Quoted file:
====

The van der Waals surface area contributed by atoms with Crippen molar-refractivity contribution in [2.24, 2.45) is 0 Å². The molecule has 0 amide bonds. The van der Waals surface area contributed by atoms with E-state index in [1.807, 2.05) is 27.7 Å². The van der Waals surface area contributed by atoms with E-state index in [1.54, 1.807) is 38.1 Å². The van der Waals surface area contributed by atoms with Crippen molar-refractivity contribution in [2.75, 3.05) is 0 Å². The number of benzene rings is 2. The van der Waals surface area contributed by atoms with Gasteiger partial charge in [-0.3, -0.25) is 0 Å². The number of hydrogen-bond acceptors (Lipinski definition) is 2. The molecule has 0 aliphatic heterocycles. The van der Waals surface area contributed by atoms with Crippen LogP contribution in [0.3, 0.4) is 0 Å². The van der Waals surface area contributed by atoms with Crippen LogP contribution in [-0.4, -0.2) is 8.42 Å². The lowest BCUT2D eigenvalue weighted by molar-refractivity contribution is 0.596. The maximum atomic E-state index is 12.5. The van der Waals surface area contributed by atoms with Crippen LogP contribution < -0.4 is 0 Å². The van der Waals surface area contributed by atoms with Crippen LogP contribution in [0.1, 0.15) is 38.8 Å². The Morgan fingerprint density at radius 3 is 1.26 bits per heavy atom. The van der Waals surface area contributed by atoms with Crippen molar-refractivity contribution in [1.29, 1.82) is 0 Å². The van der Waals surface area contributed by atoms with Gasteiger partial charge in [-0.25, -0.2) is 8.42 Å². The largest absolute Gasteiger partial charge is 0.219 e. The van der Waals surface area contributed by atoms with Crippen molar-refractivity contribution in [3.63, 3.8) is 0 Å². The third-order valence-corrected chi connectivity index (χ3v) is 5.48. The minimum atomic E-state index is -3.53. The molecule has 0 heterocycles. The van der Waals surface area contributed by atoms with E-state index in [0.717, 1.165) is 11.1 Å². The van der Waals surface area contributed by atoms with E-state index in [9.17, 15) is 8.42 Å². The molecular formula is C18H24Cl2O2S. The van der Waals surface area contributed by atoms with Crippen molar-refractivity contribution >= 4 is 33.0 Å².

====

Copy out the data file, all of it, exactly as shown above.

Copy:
The van der Waals surface area contributed by atoms with Crippen molar-refractivity contribution in [2.24, 2.45) is 0 Å². The molecule has 0 amide bonds. The van der Waals surface area contributed by atoms with E-state index in [1.807, 2.05) is 27.7 Å². The van der Waals surface area contributed by atoms with E-state index in [1.54, 1.807) is 38.1 Å². The van der Waals surface area contributed by atoms with Crippen molar-refractivity contribution in [2.75, 3.05) is 0 Å². The number of benzene rings is 2. The van der Waals surface area contributed by atoms with Gasteiger partial charge in [-0.3, -0.25) is 0 Å². The number of hydrogen-bond acceptors (Lipinski definition) is 2. The molecule has 0 aliphatic heterocycles. The van der Waals surface area contributed by atoms with Crippen LogP contribution in [0.3, 0.4) is 0 Å². The van der Waals surface area contributed by atoms with Crippen LogP contribution in [-0.4, -0.2) is 8.42 Å². The lowest BCUT2D eigenvalue weighted by molar-refractivity contribution is 0.596. The maximum atomic E-state index is 12.5. The van der Waals surface area contributed by atoms with Crippen LogP contribution < -0.4 is 0 Å². The van der Waals surface area contributed by atoms with Crippen LogP contribution in [0.1, 0.15) is 38.8 Å². The Morgan fingerprint density at radius 3 is 1.26 bits per heavy atom. The van der Waals surface area contributed by atoms with Crippen molar-refractivity contribution in [1.29, 1.82) is 0 Å². The van der Waals surface area contributed by atoms with Gasteiger partial charge in [-0.25, -0.2) is 8.42 Å². The largest absolute Gasteiger partial charge is 0.219 e. The van der Waals surface area contributed by atoms with Crippen molar-refractivity contribution in [3.63, 3.8) is 0 Å². The third-order valence-corrected chi connectivity index (χ3v) is 5.48. The minimum atomic E-state index is -3.53. The molecule has 0 heterocycles. The van der Waals surface area contributed by atoms with E-state index in [0.717, 1.165) is 11.1 Å². The van der Waals surface area contributed by atoms with E-state index in [9.17, 15) is 8.42 Å². The molecular formula is C18H24Cl2O2S. The van der Waals surface area contributed by atoms with Crippen molar-refractivity contribution >= 4 is 33.0 Å².